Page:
Capitol Hill Schoolhouse Will Become Residential Project

by Shilpi Paul

Rendering courtesy of CAS Riegler.

The Edmonds School building, a former schoolhouse at 901 D Street NE (map), will soon be turned into a 30-unit condo/townhouse project, UrbanTurf has learned.

On Tuesday evening, developer CAS Riegler received unanimous support from ANC 6A’s Economic Development Committee for their application to the Historic Preservation Review Board on the project. With partner Ditto Residential, CAS Riegler plans to restore the building and convert it into homes.

The units in the school will range from junior-one bedrooms to 1,700-square foot three-bedroom lofts. The project will also also have three adjacent 3,500-square foot townhouses. Surface parking and outdoor space will be available to residents.

“We are excited,” CAS Riegler’s Adam Stifel told UrbanTurf. “Conversions of historic schoolhouses are few and far between.”


CAS Riegler will present to the full ANC on November 8, and then go on to the Historic Preservation Review Board (HPRB). The firm, whose past projects include The Flatiron and The Standard Eleven, also has current projects in Shaw and Columbia Heights.

This article originally published at


  1. Marq said at 4:30 pm on Thursday October 25, 2012:


  1. Marq said at 4:42 pm on Thursday October 25, 2012:

    Well somewhat nice… the windows of the new rowhouses should be on the same level with and the same size as the windows of the existing rowhouses.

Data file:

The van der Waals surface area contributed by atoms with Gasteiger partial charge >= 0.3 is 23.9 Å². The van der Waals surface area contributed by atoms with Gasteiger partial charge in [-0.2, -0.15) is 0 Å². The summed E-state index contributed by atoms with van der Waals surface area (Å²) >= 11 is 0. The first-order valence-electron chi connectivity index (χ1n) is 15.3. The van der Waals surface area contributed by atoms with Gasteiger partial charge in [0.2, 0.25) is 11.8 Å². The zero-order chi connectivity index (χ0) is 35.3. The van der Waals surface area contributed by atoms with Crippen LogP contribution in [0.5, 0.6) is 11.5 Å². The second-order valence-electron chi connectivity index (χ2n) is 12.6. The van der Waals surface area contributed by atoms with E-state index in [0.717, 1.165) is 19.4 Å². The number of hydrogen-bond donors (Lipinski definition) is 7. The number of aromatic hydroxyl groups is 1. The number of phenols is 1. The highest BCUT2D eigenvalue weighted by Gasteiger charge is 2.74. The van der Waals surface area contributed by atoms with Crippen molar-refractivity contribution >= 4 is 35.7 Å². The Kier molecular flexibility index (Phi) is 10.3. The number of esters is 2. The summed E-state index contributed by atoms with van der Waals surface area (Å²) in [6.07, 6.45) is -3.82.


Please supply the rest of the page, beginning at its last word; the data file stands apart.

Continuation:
1. Jessica Wilkie said at 8:45 am on Friday October 26, 2012:

    good! Capitol Hill needs more condos. I only hope they provide enough parking.

  1. Elizabeth Teferra said at 5:44 pm on Saturday October 27, 2012:

    In my early years of teaching in DC schools Edmunds School and Peabody School were an “administrative unit”. One principal, one librarian the very first incarnation of what eventually became Capitol Hill Cluster School. That first partnership was 1974. I just have one question based on my own research of our buildings back then. The DCPS built 2 kinds of schools then in the late 19th century, an 8 room schoolhouse, and a 12 room schoolhouse, Edmunds and Peabody respectively. Why in the world do developers not see the beauty in the large square corner rooms with fabulous windows and natural light which even our early school planners chose for children back then as ideal learning and school day living space?  Those rooms continue to excite parents who want to send their children to these vast spaces with high ceilings and beautiful proportions. Yes, I worked in both Edmunds and Peabody and they were both surprisingly lovely for all sizes of people and at the same time though tall and big, powerfully intimate and homey.
    So why do architects insist on chopping them up? Grand rooms don’t just belong in palaces of the rich and famous!

  1. really said at 10:54 am on Sunday October 28, 2012:

    great, another former school transformed into condos, while charter schools use city funds to purchase commercial property that is taken off the tax rolls.  let’s hope the next round of closures involve giving the empty facilities to charter schools!

  1. Sammy Baxter said at 11:46 am on Tuesday March 12, 2013:

    Just curious…. what happens when DC completes its full gentrification and we need to find school space for many thousand kids?

    That said, the drawing looks good except for the parking. The last thing this city needs is more cars. Build it without parking and let carless people buy the units. Its city owned land, we have the option. Time to plan for the city’s future… not keep planning like its 1980.

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Ashley Fitzgerald




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